We had a contest on the TotallyADD Facebook page, “What is dumbest thing someone has ever said to you about ADHD or ADHD medication.”
Most people shared two or three ludicrous examples.
Sure, many were familiar, ones we’ve all heard, like, “I don’t believe in ADHD.” Or, “You’re just too busy.” Or, “Our whole family is like that. It’s because we’re Irish.” (Or Italian, Russian, Hispanic… insert your heritage here.)
One exhausting aspect of ADHD is defending your diagnosis from people who have strong opinions, based on complete hooey.
At one point I decided that the next time someone started spouting nonsense about ADHD, that I would ask them, “Do you believe the Queen Alexandra Birdwing is the largest in the world.”
Confused, they would ask, “The largest what in the world?”
Me: “The largest butterfly in the world.”
Them: “How the hell would I know? I don’t know anything about butterflies.”
Me: “True. But you obviously don’t know a darn thing about ADHD and that hasn’t stopped your from spouting all kinds of ignorant gibberish.”
I haven’t actually done that. I don’t have the nerve. (Let me know if it works.)
“I Know What I Know!”
Stupid opinions used to set me off. Incensed, I would spew a torrent facts, numbers, statistics, studies, even listing some of the genes that have been identified.
You can guess how well that worked.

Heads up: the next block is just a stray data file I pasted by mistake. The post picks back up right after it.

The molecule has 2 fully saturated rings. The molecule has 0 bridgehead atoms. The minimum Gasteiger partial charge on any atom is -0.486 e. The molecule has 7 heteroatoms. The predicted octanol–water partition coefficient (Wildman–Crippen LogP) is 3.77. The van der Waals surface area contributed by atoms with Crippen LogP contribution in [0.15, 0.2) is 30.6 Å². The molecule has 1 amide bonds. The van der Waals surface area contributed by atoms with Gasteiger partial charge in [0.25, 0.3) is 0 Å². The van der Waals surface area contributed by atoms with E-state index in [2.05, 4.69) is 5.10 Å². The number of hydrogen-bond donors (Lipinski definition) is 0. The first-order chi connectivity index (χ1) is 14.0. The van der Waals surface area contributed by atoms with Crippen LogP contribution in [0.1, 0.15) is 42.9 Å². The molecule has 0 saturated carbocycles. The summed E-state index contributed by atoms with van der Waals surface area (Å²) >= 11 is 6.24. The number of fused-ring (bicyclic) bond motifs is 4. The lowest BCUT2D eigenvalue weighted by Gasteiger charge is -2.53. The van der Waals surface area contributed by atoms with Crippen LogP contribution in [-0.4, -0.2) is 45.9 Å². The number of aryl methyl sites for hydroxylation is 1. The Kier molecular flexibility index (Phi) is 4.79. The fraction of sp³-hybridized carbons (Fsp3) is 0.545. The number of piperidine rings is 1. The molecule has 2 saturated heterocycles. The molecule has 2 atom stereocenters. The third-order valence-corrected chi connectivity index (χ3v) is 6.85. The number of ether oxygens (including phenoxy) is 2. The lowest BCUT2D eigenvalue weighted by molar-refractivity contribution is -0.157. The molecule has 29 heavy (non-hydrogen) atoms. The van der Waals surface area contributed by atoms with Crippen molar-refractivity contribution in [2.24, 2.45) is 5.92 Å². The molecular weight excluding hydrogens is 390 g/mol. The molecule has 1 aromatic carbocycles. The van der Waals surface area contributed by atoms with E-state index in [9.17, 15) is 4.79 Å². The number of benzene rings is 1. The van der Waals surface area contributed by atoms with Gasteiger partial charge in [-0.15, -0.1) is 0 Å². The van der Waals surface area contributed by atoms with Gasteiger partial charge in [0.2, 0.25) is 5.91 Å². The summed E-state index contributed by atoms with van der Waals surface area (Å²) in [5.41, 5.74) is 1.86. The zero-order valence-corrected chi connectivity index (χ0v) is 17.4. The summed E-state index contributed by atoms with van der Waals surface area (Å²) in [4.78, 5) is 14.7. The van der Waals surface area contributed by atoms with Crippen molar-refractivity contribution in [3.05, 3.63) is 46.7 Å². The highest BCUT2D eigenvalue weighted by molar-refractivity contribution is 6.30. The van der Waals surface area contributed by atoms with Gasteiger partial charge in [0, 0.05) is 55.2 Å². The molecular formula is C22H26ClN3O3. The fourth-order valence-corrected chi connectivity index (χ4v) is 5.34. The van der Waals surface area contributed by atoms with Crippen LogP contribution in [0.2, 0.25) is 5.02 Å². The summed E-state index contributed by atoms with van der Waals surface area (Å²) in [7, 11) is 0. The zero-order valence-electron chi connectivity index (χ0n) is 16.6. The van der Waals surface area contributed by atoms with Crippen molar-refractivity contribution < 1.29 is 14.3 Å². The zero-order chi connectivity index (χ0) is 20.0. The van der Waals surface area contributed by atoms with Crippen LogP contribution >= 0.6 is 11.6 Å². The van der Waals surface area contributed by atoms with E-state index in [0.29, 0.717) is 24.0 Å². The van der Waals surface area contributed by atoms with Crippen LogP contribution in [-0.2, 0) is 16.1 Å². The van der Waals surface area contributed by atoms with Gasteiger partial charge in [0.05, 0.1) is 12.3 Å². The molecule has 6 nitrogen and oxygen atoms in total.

People smirked, “You can get studies to prove anything.” “Well, I’d like to see that study.” And my favorite, “I know what I know.” Which is code for, “My beliefs trump your facts.”
If facts changed people’s minds, well, that would end all the arguing over whether humans actually landed on the moon, if vaccines are safe, or whether the President is doing a great job.
Facts don’t work.
I was passionate. Too passionate. It actually was off-putting for people. Ranting away just made me look desperate and defensive. (Which, actually, I was. Hmm.)
They could dismiss me as a ‘nut’.
Then I learned a better way. From a master: Dr. David Teplin.
“Call The Number on Your Screen”
We met when I was putting on makeup. Or rather as the makeup artist at the all-news television network was putting on my makeup for our ‘live appearance to talk about ADHD.’ David already had his makeup on.
As we spoke I asked him, “Are you Dutch?” I pride myself on being able to recognize accents. I don’t know why I do because he said, “No.” Nodding sagely I continued, “Ah, you’re Australian?” I was close: South African.
(Why do I believe I’m good at identifying accents when the facts, years of me guessing, prove it’s not true? Another example of belief triumphing over facts.)
In a few minutes the Floor Director guided us through the crowded studio during a commercial break to the news desk.
A quick hello to the host. A sound check. And then, “Standby, in 5, 4, 3…”
“Joining Us Live This Evening…”
The host read from the teleprompter, “Welcome back. Attention Deficit-Hyperactivity Disorder. It’s something we normally associate with children. But it turns out that adults…”